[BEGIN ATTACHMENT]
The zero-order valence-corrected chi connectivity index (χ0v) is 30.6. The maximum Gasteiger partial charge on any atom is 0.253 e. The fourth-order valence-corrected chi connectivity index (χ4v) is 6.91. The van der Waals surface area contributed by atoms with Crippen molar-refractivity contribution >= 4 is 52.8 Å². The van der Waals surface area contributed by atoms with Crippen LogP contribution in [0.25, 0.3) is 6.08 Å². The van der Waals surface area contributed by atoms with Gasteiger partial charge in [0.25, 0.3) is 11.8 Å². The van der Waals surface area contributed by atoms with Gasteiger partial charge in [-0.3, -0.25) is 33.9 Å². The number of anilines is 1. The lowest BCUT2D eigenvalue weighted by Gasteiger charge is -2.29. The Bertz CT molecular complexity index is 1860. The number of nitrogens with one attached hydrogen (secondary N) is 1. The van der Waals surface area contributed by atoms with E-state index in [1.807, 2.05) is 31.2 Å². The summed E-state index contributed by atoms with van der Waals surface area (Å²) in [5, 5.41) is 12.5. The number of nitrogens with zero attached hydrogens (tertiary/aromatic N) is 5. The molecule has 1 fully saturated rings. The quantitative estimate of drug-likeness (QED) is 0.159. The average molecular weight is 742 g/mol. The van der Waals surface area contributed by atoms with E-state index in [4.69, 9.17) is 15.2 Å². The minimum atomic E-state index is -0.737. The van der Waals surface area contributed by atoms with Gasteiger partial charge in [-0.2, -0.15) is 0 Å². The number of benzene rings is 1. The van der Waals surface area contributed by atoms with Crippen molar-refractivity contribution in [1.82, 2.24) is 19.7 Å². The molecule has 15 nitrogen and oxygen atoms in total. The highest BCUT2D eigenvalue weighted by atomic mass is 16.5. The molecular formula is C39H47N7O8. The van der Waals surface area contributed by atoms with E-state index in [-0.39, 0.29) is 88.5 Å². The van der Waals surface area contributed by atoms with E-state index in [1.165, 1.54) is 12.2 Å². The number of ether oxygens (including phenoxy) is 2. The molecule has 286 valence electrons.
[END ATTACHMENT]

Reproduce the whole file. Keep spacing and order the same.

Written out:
The zero-order valence-corrected chi connectivity index (χ0v) is 30.6. The maximum Gasteiger partial charge on any atom is 0.253 e. The fourth-order valence-corrected chi connectivity index (χ4v) is 6.91. The van der Waals surface area contributed by atoms with Crippen molar-refractivity contribution >= 4 is 52.8 Å². The van der Waals surface area contributed by atoms with Crippen LogP contribution in [0.25, 0.3) is 6.08 Å². The van der Waals surface area contributed by atoms with Gasteiger partial charge in [0.25, 0.3) is 11.8 Å². The van der Waals surface area contributed by atoms with Gasteiger partial charge in [-0.3, -0.25) is 33.9 Å². The number of anilines is 1. The lowest BCUT2D eigenvalue weighted by Gasteiger charge is -2.29. The Bertz CT molecular complexity index is 1860. The number of nitrogens with one attached hydrogen (secondary N) is 1. The van der Waals surface area contributed by atoms with E-state index in [1.807, 2.05) is 31.2 Å². The summed E-state index contributed by atoms with van der Waals surface area (Å²) in [5, 5.41) is 12.5. The number of nitrogens with zero attached hydrogens (tertiary/aromatic N) is 5. The molecule has 1 fully saturated rings. The quantitative estimate of drug-likeness (QED) is 0.159. The average molecular weight is 742 g/mol. The van der Waals surface area contributed by atoms with E-state index in [4.69, 9.17) is 15.2 Å². The minimum atomic E-state index is -0.737. The van der Waals surface area contributed by atoms with Gasteiger partial charge in [-0.2, -0.15) is 0 Å². The number of benzene rings is 1. The van der Waals surface area contributed by atoms with Crippen molar-refractivity contribution in [1.82, 2.24) is 19.7 Å². The molecule has 15 nitrogen and oxygen atoms in total. The highest BCUT2D eigenvalue weighted by atomic mass is 16.5. The molecular formula is C39H47N7O8. The van der Waals surface area contributed by atoms with E-state index in [-0.39, 0.29) is 88.5 Å². The van der Waals surface area contributed by atoms with E-state index in [1.165, 1.54) is 12.2 Å². The number of ether oxygens (including phenoxy) is 2. The molecule has 286 valence electrons.